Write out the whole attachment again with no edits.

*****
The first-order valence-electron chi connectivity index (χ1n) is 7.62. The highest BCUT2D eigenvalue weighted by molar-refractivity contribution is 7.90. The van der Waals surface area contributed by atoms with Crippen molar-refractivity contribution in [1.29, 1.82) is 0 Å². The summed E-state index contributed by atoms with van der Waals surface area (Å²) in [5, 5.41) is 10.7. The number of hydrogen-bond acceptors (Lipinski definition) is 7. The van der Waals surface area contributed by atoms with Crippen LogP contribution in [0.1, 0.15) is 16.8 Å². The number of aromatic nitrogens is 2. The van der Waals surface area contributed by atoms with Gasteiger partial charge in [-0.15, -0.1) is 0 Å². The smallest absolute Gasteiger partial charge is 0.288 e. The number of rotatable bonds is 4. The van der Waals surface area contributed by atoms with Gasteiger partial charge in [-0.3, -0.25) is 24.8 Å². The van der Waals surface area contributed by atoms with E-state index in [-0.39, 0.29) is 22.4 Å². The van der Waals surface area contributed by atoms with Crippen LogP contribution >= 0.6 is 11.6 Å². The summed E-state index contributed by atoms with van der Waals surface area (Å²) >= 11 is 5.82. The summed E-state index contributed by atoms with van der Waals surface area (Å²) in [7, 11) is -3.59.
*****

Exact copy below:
The first-order valence-electron chi connectivity index (χ1n) is 7.62. The highest BCUT2D eigenvalue weighted by molar-refractivity contribution is 7.90. The van der Waals surface area contributed by atoms with Crippen molar-refractivity contribution in [1.29, 1.82) is 0 Å². The summed E-state index contributed by atoms with van der Waals surface area (Å²) in [5, 5.41) is 10.7. The number of hydrogen-bond acceptors (Lipinski definition) is 7. The van der Waals surface area contributed by atoms with Crippen LogP contribution in [0.1, 0.15) is 16.8 Å². The number of aromatic nitrogens is 2. The van der Waals surface area contributed by atoms with Gasteiger partial charge in [-0.15, -0.1) is 0 Å². The smallest absolute Gasteiger partial charge is 0.288 e. The number of rotatable bonds is 4. The van der Waals surface area contributed by atoms with Gasteiger partial charge in [-0.3, -0.25) is 24.8 Å². The van der Waals surface area contributed by atoms with E-state index in [-0.39, 0.29) is 22.4 Å². The van der Waals surface area contributed by atoms with Crippen LogP contribution >= 0.6 is 11.6 Å². The summed E-state index contributed by atoms with van der Waals surface area (Å²) >= 11 is 5.82. The summed E-state index contributed by atoms with van der Waals surface area (Å²) in [7, 11) is -3.59.